AbstractThis dissertation investigates the very important and current problem of modelling human expertise. This is an apparent issue in any computer system emulating human decision making. It is prominent in Clinical Decision Support Systems (CDSS) due to the complexity of the induction process and the vast number of parameters in most cases. Other issues such as human error and missing or incomplete data present further challenges.
In this thesis, the Galatean Risk Screening Tool (GRiST) is used as an example of modelling clinical expertise and parameter elicitation. The tool is a mental health clinical record management system with a top layer of decision support capabilities. It is currently being deployed by several NHS mental health trusts across the UK. The aim of the research is to investigate the problem of parameter elicitation by inducing them from real clinical data rather than from the human experts who provided the decision model. The induced parameters provide an insight into both the data relationships and how experts make decisions themselves. The outcomes help further understand human decision making and, in particular, help GRiST provide more accurate emulations of risk judgements. Although the algorithms and methods presented in this dissertation are applied to GRiST, they can be adopted for other human knowledge engineering domains.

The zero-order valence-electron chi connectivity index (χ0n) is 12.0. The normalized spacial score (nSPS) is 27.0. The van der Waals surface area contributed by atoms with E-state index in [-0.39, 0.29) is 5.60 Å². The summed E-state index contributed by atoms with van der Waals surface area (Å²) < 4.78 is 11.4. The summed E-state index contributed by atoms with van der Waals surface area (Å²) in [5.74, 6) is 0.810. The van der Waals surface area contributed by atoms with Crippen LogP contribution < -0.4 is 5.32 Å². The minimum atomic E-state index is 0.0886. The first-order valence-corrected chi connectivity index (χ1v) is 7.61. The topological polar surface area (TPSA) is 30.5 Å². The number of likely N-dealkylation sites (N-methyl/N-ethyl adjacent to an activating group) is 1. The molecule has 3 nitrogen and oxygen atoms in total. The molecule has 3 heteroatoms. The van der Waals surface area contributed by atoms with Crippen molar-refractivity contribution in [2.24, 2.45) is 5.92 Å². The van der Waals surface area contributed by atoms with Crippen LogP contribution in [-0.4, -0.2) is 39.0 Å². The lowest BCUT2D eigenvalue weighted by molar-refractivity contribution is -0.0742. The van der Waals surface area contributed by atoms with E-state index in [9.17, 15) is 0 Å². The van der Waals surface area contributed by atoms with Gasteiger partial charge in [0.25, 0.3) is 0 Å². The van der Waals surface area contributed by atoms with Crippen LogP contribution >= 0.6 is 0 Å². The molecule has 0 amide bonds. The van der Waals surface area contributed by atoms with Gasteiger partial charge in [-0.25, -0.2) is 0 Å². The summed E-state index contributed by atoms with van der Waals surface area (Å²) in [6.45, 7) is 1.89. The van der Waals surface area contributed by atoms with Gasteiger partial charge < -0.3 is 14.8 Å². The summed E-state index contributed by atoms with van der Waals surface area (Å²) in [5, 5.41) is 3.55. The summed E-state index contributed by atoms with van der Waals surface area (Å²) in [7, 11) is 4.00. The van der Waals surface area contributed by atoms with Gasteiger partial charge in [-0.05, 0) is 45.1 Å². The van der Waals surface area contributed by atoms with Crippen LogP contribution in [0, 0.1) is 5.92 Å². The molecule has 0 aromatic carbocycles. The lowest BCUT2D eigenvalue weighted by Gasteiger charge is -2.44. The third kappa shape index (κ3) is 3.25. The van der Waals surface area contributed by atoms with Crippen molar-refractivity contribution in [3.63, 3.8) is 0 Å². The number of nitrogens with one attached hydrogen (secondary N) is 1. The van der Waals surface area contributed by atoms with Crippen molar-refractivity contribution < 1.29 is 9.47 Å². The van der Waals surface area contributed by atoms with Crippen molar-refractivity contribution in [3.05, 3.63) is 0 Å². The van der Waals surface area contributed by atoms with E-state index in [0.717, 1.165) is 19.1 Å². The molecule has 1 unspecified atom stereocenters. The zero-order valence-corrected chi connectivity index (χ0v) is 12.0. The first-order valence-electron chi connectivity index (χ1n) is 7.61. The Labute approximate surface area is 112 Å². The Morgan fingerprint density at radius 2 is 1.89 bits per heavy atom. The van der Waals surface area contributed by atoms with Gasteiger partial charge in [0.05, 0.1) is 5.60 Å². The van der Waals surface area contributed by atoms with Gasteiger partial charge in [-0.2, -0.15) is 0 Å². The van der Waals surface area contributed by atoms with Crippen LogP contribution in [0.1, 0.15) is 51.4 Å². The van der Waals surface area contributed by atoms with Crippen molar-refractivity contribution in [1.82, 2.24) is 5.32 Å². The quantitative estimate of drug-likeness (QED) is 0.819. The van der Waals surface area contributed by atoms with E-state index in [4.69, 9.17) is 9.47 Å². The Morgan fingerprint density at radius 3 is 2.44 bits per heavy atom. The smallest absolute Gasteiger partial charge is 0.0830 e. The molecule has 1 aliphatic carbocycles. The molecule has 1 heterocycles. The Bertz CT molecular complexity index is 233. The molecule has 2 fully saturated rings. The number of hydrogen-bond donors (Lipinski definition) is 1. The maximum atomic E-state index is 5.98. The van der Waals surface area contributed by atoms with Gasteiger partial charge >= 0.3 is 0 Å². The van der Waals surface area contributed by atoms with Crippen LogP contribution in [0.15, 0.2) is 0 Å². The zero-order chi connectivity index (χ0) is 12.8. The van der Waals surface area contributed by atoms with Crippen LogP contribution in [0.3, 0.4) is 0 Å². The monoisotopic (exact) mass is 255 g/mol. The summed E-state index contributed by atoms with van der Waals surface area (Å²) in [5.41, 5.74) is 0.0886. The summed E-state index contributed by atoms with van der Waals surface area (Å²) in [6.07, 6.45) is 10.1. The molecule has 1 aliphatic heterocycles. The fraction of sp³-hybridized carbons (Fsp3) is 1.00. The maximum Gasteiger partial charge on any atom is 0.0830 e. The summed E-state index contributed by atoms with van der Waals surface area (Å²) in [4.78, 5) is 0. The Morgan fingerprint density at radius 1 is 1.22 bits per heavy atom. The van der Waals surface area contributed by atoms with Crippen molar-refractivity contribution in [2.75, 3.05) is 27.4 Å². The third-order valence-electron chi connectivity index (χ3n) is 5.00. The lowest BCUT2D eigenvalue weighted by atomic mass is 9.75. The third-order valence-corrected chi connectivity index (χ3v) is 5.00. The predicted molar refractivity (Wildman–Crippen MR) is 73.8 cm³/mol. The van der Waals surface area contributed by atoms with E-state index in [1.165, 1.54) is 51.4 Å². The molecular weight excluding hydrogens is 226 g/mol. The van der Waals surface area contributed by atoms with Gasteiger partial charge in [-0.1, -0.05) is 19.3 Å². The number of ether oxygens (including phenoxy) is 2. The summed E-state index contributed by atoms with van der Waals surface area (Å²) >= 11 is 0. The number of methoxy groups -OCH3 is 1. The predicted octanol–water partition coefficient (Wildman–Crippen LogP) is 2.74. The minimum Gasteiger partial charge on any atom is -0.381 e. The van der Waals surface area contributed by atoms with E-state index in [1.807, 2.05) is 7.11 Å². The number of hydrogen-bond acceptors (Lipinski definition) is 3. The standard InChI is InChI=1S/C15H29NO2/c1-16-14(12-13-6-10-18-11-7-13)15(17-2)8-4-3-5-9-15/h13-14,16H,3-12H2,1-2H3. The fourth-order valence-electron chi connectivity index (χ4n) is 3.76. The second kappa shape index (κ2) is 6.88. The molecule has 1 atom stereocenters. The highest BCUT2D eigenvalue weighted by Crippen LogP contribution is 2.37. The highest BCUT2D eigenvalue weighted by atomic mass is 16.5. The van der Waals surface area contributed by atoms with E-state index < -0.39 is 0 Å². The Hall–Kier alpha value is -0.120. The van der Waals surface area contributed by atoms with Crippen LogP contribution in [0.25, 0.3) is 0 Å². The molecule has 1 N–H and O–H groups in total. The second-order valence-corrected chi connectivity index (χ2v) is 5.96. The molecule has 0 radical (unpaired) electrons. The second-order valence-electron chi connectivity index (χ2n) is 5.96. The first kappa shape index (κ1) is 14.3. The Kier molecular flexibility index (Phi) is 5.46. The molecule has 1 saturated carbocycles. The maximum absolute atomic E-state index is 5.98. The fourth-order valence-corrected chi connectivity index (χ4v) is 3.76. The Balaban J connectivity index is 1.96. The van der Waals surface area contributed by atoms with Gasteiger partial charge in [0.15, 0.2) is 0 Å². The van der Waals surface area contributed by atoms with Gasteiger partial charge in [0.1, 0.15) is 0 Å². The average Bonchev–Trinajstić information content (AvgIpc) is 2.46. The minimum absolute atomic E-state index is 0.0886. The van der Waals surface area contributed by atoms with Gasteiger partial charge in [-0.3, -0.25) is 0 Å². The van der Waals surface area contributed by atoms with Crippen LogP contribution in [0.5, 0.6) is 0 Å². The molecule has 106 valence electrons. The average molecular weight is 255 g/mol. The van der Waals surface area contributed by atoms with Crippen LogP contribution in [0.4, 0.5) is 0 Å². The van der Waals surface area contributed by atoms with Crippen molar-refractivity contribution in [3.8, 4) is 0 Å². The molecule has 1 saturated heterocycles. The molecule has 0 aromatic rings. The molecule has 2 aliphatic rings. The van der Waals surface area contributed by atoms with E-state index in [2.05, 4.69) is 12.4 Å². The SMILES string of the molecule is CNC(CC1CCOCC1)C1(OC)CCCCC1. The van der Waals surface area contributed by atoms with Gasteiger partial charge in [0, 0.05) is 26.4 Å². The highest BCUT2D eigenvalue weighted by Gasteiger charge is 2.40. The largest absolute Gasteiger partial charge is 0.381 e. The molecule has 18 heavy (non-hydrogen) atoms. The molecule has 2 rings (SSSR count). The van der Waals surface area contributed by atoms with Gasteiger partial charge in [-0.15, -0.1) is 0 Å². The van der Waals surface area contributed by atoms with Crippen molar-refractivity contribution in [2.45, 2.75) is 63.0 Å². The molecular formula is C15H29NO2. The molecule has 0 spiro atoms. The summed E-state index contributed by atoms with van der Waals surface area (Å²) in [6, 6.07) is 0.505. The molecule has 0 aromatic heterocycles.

|Date of Award||4 Jul 2012|
|Supervisor||Christopher Buckingham (Supervisor)|
- clinical decision support
- parameter elicitation
- missing data
- knowledge engineering